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Old 12-10-2005, 06:06 PM   #1
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Powdered milk?

Does anyone use this stuff? Or do they even still make it? We rarely drink milk at our house. I had to stop drinking it when nursing the little one, and it has never agreed with us since, so we switched to soy or rice milk. I still use milk when I bake (i.e quick breads), and occasionally can use the rice or soy (pancakes, etc.). It would be much easier to keep a box of this stuff on hand than to have to run to the store, but I was wondering if it is the "same" as milk, and if I would need to make adjustments. Any suggestions?

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Old 12-10-2005, 06:17 PM   #2
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I keep it on hand. I don't use it for drinking, but as an ingredient. I also have used it to make evaporated milk.
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Old 12-10-2005, 06:30 PM   #3
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I use it. It is a bit expensive, but lasts forever. It is the same as milk. You can do whatever you need to do with this stuff.
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Old 12-10-2005, 06:38 PM   #4
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I havent used it, but with the price of milk, it's a good idea, it does last a long time.
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Old 12-10-2005, 06:42 PM   #5
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I grew up on that stuff and prefer the taste over regular milk. Around here it's simply known as 'non-fat dry milk.' It has a slightly sweeter taste (I think)than regular milk and a cup of it will cure my absurd heartburn situation immediately. Two thumbs up from me!
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Old 12-10-2005, 06:57 PM   #6
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Cool! Thanks for all the suggestions and info! I will definitely have to buy some the next time I go to the store!
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Old 12-11-2005, 12:32 AM   #7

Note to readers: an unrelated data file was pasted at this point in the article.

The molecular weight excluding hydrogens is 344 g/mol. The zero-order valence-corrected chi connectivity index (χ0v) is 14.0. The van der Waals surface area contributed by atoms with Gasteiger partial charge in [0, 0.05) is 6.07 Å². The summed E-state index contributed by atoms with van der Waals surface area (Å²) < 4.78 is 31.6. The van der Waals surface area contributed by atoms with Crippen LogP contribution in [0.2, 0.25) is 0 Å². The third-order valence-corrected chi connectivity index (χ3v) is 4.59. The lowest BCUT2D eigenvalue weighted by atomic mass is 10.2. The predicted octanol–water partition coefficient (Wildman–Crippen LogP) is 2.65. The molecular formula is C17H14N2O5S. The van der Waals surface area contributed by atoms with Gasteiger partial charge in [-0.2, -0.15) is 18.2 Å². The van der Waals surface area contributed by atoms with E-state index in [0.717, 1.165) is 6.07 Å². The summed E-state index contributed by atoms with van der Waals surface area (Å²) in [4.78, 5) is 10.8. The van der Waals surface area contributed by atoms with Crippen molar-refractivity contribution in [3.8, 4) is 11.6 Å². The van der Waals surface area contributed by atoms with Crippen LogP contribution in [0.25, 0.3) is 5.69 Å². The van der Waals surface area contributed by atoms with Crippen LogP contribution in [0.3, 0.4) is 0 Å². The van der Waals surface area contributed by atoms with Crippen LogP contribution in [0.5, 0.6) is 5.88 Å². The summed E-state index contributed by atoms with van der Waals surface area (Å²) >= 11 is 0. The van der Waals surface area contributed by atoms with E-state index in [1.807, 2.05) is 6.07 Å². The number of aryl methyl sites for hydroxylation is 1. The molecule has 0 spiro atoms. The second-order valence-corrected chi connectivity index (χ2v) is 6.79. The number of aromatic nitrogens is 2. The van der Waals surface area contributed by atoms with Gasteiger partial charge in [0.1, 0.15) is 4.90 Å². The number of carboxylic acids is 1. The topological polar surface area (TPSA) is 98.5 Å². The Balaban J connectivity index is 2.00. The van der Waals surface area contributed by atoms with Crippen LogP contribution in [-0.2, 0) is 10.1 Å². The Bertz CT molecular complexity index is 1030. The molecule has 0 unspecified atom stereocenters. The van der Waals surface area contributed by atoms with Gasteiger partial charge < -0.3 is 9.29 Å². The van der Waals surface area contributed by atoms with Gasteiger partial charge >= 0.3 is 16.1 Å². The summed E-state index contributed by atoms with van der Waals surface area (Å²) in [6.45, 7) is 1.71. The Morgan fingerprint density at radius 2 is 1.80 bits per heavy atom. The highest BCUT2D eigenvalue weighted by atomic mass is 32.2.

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Carnation is a national brand. Wal-mart has their own brand as do most of the local chains.
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Old 12-11-2005, 01:12 AM   #8
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Powdered milk is non-fat - fat will go rancid so it has to be removed to make the milk powder shelf stable. If you are going to use it in a recipe (especially for baking) that calls for whole milk you will need to make an adjustment to put the fat back in for the recipe to work right.

1 Cup whole milk = 1/4 cup powdered milk plus 7/8 cup water plus 1 Tablespoon melted butter or margarine.

If the recipe calls for skim/non-fat milk - just follow the directions on the box to make a cup of liquid milk.

Of course, if you have a recipe that calls for powdered milk you would just follow the recipe. I have a couple of bread recipes that use powdered milk as nutritional fortifiers - to increase the Vitamin D and Calcium content.

I have no problem with powdered milk as something to use in baking, but personally can't stand the taste to drink it.
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Old 12-11-2005, 07:12 AM   #9
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Quote:
Originally Posted by DampCharcoal
I grew up on that stuff and prefer the taste over regular milk. Around here it's simply known as 'non-fat dry milk.' It has a slightly sweeter taste (I think)than regular milk and a cup of it will cure my absurd heartburn situation immediately. Two thumbs up from me!
I can't believe that!!!
That stuff is good for whiten the coffee at work or anywhere real milk wouldn`t last long enough without getting sour...
over here in Germany it is made of vergetable ingridients, it`s not real dairy....
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Old 12-11-2005, 09:56 AM   #10
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Good point, Michael! That makes a LOT of sense!! Thanks!!!
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